Randomized Controlled Trial
Study population and setting
This study evaluated the NIH-Moderna SARS-CoV-2 mRNA vaccine in a blinded, placebo-controlled phase 3 clinical trial. At 99 centers across the United States, 28,207 participants (aged 18 years and older) without evidence for current or previous SARS-CoV-2 infection were included in the per-protocol analysis in an approximately 1:1 ratio of vaccine to placebo recipients. The participants were stratified according to age (> 65 or < 65 years), as well as for risk of developing severe COVID-19 disease for those < 65 years only (determined by presence of preexisting conditions per CDC criteria). All analyzed participants received two injections of either 100 μg mRNA-1273 or placebo 28 days apart. The primary endpoint measured was the prevention of first-occurrence, symptomatic, PCR verified SARS-CoV-2 infection at least 14 days following the second injection.
Summary of Main Findings
196 subjects developed laboratory verified COVID-19, with 11 cases in the vaccine group (3.3 per 1,000 person-years) and 185 in the placebo group (56.5 per 1,000 person years), suggesting that a two-dose regimen of the NIH-Moderna SARS-CoV-2 mRNA vaccine is approximately 94.1% effective at preventing COVID-19. As compared to people in the placebo group, people receiving the vaccine were more likely to report local symptoms (pain, redness, and swelling) and systemic events (headache, fever, muscle pain, joint pain, nausea, vomiting, and chills). Local and systemic events were more common after the second dose; symptoms lasted a mean of approximately 2.6–3.2 days. The frequency of symptoms after 28 days were generally similar between the groups. Some level of protection may be afforded following a single dose starting approximately 14-days after the first injection, although the study was not explicitly designed to evaluate this outcome. Consistent with previous trial phases, the vaccine was well-tolerated and side effects were minimal. Additionally, no evidence was found for enhancement of disease following infection in the vaccinated group (e.g., antibody-dependent enhancement or vaccine associated enhanced respiratory disease); on the contrary, the data suggest the vaccine may lessen the severity of COVID-19, as all of the severe cases were in the placebo group. As compared to people in the placebo group, people receiving the vaccine were more likely to report local symptoms (pain, redness, and swelling) and systemic events (headache, fever, muscle pain, joint pain, nausea, vomiting, and chills). Local and systemic events were more common after the second dose; symptoms lasted a mean of approximately 2.6–3.2 days. The frequency of symptoms after 28 days were generally similar between the groups.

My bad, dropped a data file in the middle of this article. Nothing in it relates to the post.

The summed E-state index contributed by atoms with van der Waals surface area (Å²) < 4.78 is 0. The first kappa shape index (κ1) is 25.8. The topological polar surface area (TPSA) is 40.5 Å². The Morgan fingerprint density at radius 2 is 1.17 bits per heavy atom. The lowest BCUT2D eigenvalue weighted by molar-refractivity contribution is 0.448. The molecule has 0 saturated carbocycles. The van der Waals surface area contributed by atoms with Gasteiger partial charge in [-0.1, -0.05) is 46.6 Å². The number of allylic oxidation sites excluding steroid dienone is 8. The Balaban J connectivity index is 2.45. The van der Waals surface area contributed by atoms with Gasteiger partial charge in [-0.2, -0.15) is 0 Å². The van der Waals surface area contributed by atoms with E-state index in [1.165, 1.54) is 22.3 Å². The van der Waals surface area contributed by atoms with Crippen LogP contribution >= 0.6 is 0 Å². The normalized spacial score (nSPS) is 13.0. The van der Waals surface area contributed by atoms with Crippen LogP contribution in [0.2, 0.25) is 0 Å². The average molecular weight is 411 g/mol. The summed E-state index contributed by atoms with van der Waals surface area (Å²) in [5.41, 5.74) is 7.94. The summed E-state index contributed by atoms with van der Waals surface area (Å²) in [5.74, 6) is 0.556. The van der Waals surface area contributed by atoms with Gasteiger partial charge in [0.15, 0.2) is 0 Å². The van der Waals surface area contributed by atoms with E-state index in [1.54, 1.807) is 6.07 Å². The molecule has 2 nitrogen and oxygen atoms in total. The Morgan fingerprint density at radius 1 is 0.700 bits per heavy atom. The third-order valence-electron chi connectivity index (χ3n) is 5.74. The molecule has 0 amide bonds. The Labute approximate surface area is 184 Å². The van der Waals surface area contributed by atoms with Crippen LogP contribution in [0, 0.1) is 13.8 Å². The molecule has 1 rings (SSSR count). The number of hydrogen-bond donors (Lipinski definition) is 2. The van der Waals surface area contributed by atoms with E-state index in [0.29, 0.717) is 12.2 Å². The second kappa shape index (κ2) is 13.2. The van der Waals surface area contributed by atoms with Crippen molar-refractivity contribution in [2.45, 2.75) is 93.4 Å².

The study group was sufficiently large and diverse in terms of age, race, and ethnicity. Numerous secondary end points (e.g., efficacy following a single dose, ability to prevent severe COVID-19, safety, etc.) were included.
As this trial is still ongoing, not all data is available at this time. Data regarding prevention of asymptomatic infections are not reported here. However, these data were collected as per the clinical trial protocol and should be reported in the future. Additionally, increased transparency and data sharing (the current data sharing statement simply says that data ‘may’ be shared at the conclusion of the trial in 2022) are warranted for a study of this magnitude and gravity and would increase the confidence of both the scientific community and the public in the reported results.
The phase 3 trial data published here for one of the two currently authorized and available vaccines in the United States provides crucial and largely reassuring information for vaccine recipients.
This review was posted on: 11 January 2021